Early last year, after a globetrotting restaurant career (Sydney, New York, London), latterly in senior management roles in Mayfair venues such as Sexy Fish and Nobu, 49-year-old Murashe was planning to open his own restaurant in Hackney Wick. The youngest of eight children from a “very humble” background in Sheffield, AYO (“joy” in Yoruba) was meant to be a reset for Murashe. “It was about getting away from Mayfair, making an imprint in a community, dedicating time to working alongside schools and older people – giving back.”
Then Covid hit and by July that restaurant dream was dead. Murashe was shaken but undeterred. “Life had been turned upside down,” he says. “But I’ve got a new start.”
Cooking care packages for friends, he began to think about creating high-end ready meals, based around his obsession with making the perfect organic lasagne. Turning that idea into abusiness producing around 30 handmade, personally delivered meal boxes each week (£60, two courses, two people) took several strokes of good fortune.
Murashe had an extensive network of hospitality contacts who could help him finesse that lasagne (Hill & Szrok beef, Neal’s Yard cheeses, hand-kneaded pasta) and, in October, he moved from his flat, with its two hotplates and mini-bar fridge, to live with a friend near Tower Bridge, whose spacious kitchen made production realistic.
After a soft November launch, Murashe’s connections in food and PR paid off too, as he was contracted by Moschino to make food for the Christmas boxes it gives to key business contacts. Perfect for a man whose hand-tied, parchment packaging was inspired by Comme des Garçons: “It needed to be like a gift.”
Murashe has moments of self-doubt, usually “at the beginning of the week, freaking out, when I can’t see any orders”, but business is building. He caps production at eight meal boxes a day. “I want it to be about excellence. That’s comfortable.” But he is already thinking of potential expansion into pasta classes, private dining and a more mass-market version of his ice-cream.
Outwardly, Murashe has smoothly pivoted from one gilded career (“My boss was Robert De Niro” – one of Nobu’s founders) to another. He refuses to be drawn on his personal finances and how urgently or not he needed AYO to work. Either way, he is clearly a grafter. “As a kid, I didn’t do one paper round, I did two. I can’t sit on my hands.” He was pot-washing in Sheffield restaurants aged 15 and still works 12-hour days.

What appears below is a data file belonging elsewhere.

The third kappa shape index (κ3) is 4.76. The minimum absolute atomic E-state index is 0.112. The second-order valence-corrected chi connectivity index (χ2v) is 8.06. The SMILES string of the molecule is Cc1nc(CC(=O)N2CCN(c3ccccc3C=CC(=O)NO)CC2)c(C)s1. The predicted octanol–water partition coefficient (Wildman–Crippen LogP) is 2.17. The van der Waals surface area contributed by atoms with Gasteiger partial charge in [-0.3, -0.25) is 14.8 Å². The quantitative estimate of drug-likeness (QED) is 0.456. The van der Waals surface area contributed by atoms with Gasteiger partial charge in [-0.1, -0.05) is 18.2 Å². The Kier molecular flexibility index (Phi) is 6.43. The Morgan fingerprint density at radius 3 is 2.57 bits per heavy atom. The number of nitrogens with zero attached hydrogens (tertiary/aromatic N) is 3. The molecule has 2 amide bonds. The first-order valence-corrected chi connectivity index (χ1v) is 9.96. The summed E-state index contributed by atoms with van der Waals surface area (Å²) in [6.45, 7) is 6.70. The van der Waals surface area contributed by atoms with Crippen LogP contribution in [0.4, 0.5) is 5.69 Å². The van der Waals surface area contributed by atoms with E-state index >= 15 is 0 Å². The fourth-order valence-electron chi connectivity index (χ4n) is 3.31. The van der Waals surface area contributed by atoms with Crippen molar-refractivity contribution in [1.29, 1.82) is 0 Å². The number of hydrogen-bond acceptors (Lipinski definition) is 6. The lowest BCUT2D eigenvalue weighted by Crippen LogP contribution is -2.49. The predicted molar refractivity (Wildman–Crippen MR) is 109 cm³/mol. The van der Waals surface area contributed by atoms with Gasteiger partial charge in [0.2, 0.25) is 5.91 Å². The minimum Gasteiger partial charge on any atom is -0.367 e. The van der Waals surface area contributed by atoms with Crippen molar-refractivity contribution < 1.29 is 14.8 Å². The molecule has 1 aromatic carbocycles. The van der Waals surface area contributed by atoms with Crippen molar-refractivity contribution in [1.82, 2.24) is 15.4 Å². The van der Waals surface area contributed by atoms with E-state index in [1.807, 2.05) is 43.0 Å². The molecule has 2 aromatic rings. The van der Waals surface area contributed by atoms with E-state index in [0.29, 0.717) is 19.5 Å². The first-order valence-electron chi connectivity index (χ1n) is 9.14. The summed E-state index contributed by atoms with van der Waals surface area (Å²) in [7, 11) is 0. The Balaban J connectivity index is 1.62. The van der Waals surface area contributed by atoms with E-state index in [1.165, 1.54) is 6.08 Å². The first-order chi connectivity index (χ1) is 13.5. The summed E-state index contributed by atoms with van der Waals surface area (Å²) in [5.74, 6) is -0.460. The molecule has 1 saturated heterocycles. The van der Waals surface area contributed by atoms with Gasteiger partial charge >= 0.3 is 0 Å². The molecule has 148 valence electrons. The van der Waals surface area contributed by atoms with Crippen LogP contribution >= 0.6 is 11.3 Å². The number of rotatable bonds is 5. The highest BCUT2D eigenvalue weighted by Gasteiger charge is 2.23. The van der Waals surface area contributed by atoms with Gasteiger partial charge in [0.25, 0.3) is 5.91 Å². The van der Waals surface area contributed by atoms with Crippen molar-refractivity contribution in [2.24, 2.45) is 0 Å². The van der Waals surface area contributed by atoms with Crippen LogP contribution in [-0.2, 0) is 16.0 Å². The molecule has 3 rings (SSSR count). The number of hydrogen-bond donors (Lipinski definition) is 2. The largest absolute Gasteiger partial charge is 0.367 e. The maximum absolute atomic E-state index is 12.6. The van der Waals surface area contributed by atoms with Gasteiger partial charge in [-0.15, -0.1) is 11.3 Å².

His deliveries run into the evening, six days a week. “I don’t want to sound like a psycho, but these are creations we make from our heart. To deliver that to somebody, because I’m such a face-to-face person, it’s a pleasure.”
Given that personal investment, any criticism must sting. “Everyone has a different palate,” says Murashe, diplomatically. “I’ve taken punches for 25 years. You grow a thick skin. Egos have to be pushed to one side. Having this career, then cooking – it takes a lot.”
Dan Kenny & Luka Mokliak, Five Star Kebabs, Brighton
“Like most of the country,” says chef Dan Kenny, recalling the traumatic uncertainty of March 2020, “I spent the first week drinking heavily and two depressed months, thinking, ‘What the hell will we do?’”
We flogged kebabs from a window. It was fun for everyone in boring lockdown
The answer, says Luka Mokliak, former head baker at St John in London, was “flogging kebabs from a kitchen window”. The kitchen window at Kenny’s flat in Brighton, in fact; a tiny space on a dimly lit, residential side street which, on Wednesday evenings last summer, the duo turned into the city’s hottest food destination. “It looked like a drug deal, handing brown bags out of a window,” says Kenny. “We’d play loud music. It was fun for everyone in boring lockdown. The neighbours liked it.”
Prior to Covid-19, life was more sedate. Kenny, 36, owned the Set restaurant at the Artist Residence hotel, working alongside Mokliak in “a strange setup” where they created tasting menus for 12 diners every Monday to Wednesday. In May, furloughed and desperate for distraction, they began to discuss Five Star. The idea, says 35-year-old Mokliak, was to see “how good a kebab could be if we put all our knowledge into it”. By June, they were taking orders.
Unable to afford a kitchen, Kenny read about people cooking from home. A friend designed a logo, Kenny spread the word on social media and they set about developing extravagant, £12 kebabs using salt-marsh lamb, glazed sweetbreads, chilli-bean braised pig’s head, wagyu beef and Exmoor caviar. The menu went up on Instagram every Friday. On Monday orders were accepted, then customers were given the address and a collection time, to avoid lengthy queues. People paid cash. Amazingly, in four months, Five Star had just one no-show.
Selling 40-ish kebabs each week was easy; producing them less so. Working around their tolerant partners, Kenny and Mokliak prepped in their individual kitchens for days. “It really shows a home kitchen’s limitations. On a commercial induction hob, you can bring 20 litres of stock to boil in half an hour. At home, it took 12 hours. Bread was a massive issue too,” says Mokliak. “I’d mix 10kg of dough by hand, strip the fridge of normal food and fill it, then every Wednesday I’d be up at 5am shaping and frying flatbreads.”
Add in a weekly deep clean that involved removing every domestic pan, jar and utensil, and, as enjoyable as it was, a regime this punishing was not sustainable in a one-bedroom flat. Not for such a modest profit.
Kenny doesn’t rule out further residential pop-ups, but the regular service stopped in September and, since Christmas (the Set is due to reopen on a new site in May), the two have been in a professional kitchen developing Five Star meal kits for national delivery. A permanent venue may follow. As a still-surprised Kenny puts it, “It blew up.”
Courtesy: The Guardian